"The Congress shall have power ... to promote the progress of science and useful arts, by securing for limited times to authors and inventors the exclusive right to their respective writings and discoveries."

--US Constitution, Article 1, Section 8, Clause 8  

Danville Community College is committed to promoting an environment of respect for and responsible use of the intellectual property of others. It is the intent of Danville Community College that all members of the College community adhere to the provisions of the United States Copyright Law Title 17, United States Code, Sect. 101, et seq. The full text of the United States Copyright Law, Title 17, United States Code, Sect. 101, et seq. can be found at http://www.copyright.gov/title17/ .

The Copyright Act of 1976 and its subsequent amendments form the framework for current copyright law in the United States. Of particular importance to educators are Section 107, Limitations on exclusive rights: fair use; Section 110(2), Limitations on exclusive rights: Exemption of certain performances and displays; and Section 112, Limitations on exclusive rights: Ephemeral recordings. "Fair use" is the doctrine which allows limited reproduction and use of copyrighted material without permission from the copyright holder. The TEACH Act (sections 110(2) and 112) provides greater clarification of the acceptable use of copyrighted material when used in distance learning and instruction over digital networks. The links in the boxes above will provide you with specific information that will guide you in the acceptable use of copyrighted materials.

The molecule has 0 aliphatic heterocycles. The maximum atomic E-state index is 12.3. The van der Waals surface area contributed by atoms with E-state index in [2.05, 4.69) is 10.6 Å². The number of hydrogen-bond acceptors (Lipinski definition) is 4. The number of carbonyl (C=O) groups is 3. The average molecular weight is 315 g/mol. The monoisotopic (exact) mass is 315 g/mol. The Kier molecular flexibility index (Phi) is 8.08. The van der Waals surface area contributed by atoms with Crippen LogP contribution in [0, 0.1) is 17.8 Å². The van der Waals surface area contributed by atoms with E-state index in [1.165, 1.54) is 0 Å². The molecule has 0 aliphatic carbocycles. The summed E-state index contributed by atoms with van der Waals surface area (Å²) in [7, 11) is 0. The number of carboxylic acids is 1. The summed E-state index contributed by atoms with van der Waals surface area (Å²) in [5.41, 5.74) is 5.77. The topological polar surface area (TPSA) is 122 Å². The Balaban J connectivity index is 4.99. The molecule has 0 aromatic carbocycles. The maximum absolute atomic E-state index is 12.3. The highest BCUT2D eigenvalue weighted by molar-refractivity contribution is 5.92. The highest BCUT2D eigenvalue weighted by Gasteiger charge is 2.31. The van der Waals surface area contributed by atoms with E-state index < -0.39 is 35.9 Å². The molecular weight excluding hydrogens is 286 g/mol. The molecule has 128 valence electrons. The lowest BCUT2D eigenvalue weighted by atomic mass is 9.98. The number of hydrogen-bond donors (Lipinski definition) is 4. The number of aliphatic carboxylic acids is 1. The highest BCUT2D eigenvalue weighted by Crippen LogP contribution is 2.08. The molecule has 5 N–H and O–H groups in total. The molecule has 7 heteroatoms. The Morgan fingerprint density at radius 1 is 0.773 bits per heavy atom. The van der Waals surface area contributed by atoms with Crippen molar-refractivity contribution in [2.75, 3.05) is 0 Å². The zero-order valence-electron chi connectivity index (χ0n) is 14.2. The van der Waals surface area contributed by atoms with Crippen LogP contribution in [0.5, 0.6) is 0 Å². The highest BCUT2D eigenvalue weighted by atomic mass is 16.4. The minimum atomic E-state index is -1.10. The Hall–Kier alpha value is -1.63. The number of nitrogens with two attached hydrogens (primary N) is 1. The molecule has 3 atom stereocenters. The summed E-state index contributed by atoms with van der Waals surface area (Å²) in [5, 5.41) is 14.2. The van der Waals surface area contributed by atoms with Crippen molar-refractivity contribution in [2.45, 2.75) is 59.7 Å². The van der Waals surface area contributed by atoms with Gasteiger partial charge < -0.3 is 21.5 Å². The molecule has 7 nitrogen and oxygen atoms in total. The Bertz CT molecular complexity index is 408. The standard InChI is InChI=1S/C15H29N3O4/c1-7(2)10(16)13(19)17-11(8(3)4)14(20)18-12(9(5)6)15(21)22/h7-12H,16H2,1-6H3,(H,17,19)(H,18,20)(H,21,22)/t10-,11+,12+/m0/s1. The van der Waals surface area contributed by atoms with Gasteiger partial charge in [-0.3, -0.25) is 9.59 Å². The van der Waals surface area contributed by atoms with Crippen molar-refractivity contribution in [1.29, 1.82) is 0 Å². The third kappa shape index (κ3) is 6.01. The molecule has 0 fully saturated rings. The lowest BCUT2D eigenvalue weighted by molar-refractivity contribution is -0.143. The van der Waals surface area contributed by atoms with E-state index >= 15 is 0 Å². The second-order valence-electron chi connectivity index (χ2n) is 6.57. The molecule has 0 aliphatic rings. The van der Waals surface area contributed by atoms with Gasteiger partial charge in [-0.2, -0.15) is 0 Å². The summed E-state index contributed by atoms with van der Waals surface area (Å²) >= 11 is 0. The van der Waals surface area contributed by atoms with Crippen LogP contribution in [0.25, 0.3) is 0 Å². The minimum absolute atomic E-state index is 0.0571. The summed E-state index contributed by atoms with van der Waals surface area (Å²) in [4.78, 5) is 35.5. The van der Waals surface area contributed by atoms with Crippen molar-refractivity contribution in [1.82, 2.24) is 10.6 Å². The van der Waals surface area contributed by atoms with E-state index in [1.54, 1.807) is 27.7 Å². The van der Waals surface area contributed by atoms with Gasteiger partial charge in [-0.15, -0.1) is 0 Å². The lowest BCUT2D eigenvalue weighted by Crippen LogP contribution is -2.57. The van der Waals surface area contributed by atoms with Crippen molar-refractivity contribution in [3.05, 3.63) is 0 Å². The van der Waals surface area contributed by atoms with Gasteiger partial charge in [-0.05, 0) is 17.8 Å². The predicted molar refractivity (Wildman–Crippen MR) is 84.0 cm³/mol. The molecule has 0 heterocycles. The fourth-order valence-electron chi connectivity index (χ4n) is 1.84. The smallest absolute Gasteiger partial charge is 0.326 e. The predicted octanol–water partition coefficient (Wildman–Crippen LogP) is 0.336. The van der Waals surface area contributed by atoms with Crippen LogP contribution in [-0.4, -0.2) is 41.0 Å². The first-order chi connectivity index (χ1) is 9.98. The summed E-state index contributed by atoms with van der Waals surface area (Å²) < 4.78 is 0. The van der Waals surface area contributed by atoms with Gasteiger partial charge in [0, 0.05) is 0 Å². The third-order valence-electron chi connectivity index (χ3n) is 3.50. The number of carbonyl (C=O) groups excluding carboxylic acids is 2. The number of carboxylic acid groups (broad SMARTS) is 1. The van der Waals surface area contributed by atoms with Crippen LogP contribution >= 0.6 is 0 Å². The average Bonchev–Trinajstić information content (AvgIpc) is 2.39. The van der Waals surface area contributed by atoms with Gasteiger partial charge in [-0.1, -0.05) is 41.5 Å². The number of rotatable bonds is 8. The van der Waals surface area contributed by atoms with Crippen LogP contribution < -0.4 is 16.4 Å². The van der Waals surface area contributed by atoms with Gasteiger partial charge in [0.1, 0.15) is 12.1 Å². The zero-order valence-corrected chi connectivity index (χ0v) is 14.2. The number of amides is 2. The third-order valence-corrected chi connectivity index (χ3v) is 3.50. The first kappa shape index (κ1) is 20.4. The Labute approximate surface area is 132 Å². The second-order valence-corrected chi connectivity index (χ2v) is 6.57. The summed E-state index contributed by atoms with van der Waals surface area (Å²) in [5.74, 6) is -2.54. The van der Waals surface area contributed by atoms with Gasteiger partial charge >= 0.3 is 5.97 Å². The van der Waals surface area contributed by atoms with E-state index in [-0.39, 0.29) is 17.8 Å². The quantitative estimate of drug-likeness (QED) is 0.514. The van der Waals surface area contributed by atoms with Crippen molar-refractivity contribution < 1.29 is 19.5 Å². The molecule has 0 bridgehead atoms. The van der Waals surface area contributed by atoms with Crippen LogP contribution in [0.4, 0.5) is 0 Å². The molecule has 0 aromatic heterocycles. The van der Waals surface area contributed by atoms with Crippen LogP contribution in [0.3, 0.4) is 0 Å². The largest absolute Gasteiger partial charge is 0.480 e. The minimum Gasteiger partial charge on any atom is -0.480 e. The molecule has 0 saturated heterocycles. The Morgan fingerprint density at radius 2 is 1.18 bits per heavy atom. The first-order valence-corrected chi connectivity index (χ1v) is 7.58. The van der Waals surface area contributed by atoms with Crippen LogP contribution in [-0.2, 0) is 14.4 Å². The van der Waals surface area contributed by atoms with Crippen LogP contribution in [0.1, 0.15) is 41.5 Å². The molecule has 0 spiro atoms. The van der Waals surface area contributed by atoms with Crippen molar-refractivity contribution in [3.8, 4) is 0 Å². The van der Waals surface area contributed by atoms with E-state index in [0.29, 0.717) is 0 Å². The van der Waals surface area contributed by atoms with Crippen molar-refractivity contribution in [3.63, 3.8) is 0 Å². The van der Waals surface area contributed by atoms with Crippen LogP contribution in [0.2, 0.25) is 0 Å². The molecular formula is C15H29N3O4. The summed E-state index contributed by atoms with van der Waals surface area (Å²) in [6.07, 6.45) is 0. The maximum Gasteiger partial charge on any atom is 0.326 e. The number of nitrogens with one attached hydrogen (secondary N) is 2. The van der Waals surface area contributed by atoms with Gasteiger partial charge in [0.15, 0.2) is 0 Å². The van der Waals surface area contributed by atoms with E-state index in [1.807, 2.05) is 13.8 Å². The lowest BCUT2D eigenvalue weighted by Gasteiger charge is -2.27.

As creators and users of copyrighted materials, it is important that educators understand and responsibly exercise the rights accorded to them under the copyright law, the doctrine of “fair use," and TEACH Act. The information presented in the DCC Copyright Primer is intended to provide the faculty, staff, and students of DCC with a general understanding of the principles of copyright law. The guidelines in the DCC Copyright Primer are provided to assist the College community to comply with federal and state law and the College’s copyright policy.

Fair Use

Fair use or Section 107 of the Copyright Act permits the use of copyrighted material without permission from the copyright holder under certain prescribed circumstances.  The doctrine of "fair use" allows reproduction and other uses of copyrighted works for purposes such as criticism, comment, news reporting, teaching, scholarship and research.  The statute sets forth four factors to be considered in determining whether a use is fair; including the character of the use, the nature of the work, the amount used in proportion to the whole, and the impact on the market for the work.  The four factors provide educators with needed flexibility.

TEACH Act

The information on this site is not intended as legal advice but rather as a general guide to copyright in an academic setting.